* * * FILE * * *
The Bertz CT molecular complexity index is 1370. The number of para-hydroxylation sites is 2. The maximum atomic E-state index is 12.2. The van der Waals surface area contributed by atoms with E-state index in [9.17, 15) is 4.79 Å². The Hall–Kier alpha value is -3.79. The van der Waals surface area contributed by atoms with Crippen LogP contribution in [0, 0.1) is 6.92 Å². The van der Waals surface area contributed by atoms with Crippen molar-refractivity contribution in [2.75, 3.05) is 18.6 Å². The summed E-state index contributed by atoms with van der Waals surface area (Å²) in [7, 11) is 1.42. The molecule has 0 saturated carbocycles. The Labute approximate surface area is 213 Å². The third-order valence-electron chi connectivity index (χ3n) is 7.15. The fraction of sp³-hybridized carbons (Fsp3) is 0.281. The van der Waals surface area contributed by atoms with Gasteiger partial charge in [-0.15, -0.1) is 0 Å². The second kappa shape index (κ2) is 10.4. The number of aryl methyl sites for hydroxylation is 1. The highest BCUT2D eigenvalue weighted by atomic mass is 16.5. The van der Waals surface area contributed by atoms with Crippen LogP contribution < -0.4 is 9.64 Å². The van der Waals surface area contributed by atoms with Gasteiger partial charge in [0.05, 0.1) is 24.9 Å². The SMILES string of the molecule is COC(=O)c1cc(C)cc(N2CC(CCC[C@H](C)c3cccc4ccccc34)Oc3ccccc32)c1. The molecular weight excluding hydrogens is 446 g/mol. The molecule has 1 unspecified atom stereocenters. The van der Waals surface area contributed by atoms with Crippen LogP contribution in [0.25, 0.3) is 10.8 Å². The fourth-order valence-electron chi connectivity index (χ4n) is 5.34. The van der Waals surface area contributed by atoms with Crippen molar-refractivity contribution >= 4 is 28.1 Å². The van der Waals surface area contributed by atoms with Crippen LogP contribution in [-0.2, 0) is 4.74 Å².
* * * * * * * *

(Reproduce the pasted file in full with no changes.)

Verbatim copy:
The Bertz CT molecular complexity index is 1370. The number of para-hydroxylation sites is 2. The maximum atomic E-state index is 12.2. The van der Waals surface area contributed by atoms with E-state index in [9.17, 15) is 4.79 Å². The Hall–Kier alpha value is -3.79. The van der Waals surface area contributed by atoms with Crippen LogP contribution in [0, 0.1) is 6.92 Å². The van der Waals surface area contributed by atoms with Crippen molar-refractivity contribution in [2.75, 3.05) is 18.6 Å². The summed E-state index contributed by atoms with van der Waals surface area (Å²) in [7, 11) is 1.42. The molecule has 0 saturated carbocycles. The Labute approximate surface area is 213 Å². The third-order valence-electron chi connectivity index (χ3n) is 7.15. The fraction of sp³-hybridized carbons (Fsp3) is 0.281. The van der Waals surface area contributed by atoms with Gasteiger partial charge in [-0.15, -0.1) is 0 Å². The second kappa shape index (κ2) is 10.4. The number of aryl methyl sites for hydroxylation is 1. The highest BCUT2D eigenvalue weighted by atomic mass is 16.5. The van der Waals surface area contributed by atoms with Crippen LogP contribution < -0.4 is 9.64 Å². The van der Waals surface area contributed by atoms with Gasteiger partial charge in [0.05, 0.1) is 24.9 Å². The SMILES string of the molecule is COC(=O)c1cc(C)cc(N2CC(CCC[C@H](C)c3cccc4ccccc34)Oc3ccccc32)c1. The molecular weight excluding hydrogens is 446 g/mol. The molecule has 1 unspecified atom stereocenters. The van der Waals surface area contributed by atoms with Crippen LogP contribution in [0.25, 0.3) is 10.8 Å². The fourth-order valence-electron chi connectivity index (χ4n) is 5.34. The van der Waals surface area contributed by atoms with Crippen molar-refractivity contribution >= 4 is 28.1 Å². The van der Waals surface area contributed by atoms with Crippen LogP contribution in [-0.2, 0) is 4.74 Å².